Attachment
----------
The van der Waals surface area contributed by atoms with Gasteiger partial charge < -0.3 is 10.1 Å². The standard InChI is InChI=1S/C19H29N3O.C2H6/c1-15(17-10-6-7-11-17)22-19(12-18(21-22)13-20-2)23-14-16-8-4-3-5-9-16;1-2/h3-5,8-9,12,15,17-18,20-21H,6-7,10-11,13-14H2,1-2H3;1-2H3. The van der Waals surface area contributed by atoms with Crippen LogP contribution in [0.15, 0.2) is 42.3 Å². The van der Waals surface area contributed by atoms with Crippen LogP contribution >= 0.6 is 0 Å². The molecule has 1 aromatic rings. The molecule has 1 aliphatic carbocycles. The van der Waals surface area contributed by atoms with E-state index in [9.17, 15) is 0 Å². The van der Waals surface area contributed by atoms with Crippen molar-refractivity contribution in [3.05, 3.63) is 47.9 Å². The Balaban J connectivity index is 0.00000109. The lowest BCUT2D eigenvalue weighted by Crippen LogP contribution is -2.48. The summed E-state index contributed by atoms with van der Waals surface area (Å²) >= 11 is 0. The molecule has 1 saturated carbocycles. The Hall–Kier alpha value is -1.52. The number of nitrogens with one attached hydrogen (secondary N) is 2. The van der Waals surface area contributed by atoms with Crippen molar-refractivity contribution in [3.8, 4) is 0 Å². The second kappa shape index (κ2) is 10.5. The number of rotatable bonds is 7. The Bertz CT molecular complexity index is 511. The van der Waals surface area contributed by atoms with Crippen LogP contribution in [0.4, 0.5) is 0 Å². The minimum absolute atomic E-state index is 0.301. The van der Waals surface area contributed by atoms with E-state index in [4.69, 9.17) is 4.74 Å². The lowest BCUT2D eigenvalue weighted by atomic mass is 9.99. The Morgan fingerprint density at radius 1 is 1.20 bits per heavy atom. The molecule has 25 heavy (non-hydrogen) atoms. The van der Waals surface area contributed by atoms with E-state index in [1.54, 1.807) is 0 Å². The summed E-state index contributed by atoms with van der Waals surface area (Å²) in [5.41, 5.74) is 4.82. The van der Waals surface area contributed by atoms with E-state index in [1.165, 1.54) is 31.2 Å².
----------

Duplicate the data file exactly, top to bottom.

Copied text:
The van der Waals surface area contributed by atoms with Gasteiger partial charge < -0.3 is 10.1 Å². The standard InChI is InChI=1S/C19H29N3O.C2H6/c1-15(17-10-6-7-11-17)22-19(12-18(21-22)13-20-2)23-14-16-8-4-3-5-9-16;1-2/h3-5,8-9,12,15,17-18,20-21H,6-7,10-11,13-14H2,1-2H3;1-2H3. The van der Waals surface area contributed by atoms with Crippen LogP contribution in [0.15, 0.2) is 42.3 Å². The van der Waals surface area contributed by atoms with Crippen LogP contribution >= 0.6 is 0 Å². The molecule has 1 aromatic rings. The molecule has 1 aliphatic carbocycles. The van der Waals surface area contributed by atoms with E-state index in [9.17, 15) is 0 Å². The van der Waals surface area contributed by atoms with Crippen molar-refractivity contribution in [3.05, 3.63) is 47.9 Å². The Balaban J connectivity index is 0.00000109. The lowest BCUT2D eigenvalue weighted by Crippen LogP contribution is -2.48. The summed E-state index contributed by atoms with van der Waals surface area (Å²) >= 11 is 0. The molecule has 1 saturated carbocycles. The Hall–Kier alpha value is -1.52. The number of nitrogens with one attached hydrogen (secondary N) is 2. The van der Waals surface area contributed by atoms with Crippen molar-refractivity contribution in [3.8, 4) is 0 Å². The second kappa shape index (κ2) is 10.5. The number of rotatable bonds is 7. The Bertz CT molecular complexity index is 511. The van der Waals surface area contributed by atoms with Crippen LogP contribution in [0.4, 0.5) is 0 Å². The minimum absolute atomic E-state index is 0.301. The van der Waals surface area contributed by atoms with E-state index in [4.69, 9.17) is 4.74 Å². The lowest BCUT2D eigenvalue weighted by atomic mass is 9.99. The Morgan fingerprint density at radius 1 is 1.20 bits per heavy atom. The molecule has 25 heavy (non-hydrogen) atoms. The van der Waals surface area contributed by atoms with E-state index in [1.54, 1.807) is 0 Å². The summed E-state index contributed by atoms with van der Waals surface area (Å²) in [5.41, 5.74) is 4.82. The van der Waals surface area contributed by atoms with E-state index in [1.165, 1.54) is 31.2 Å².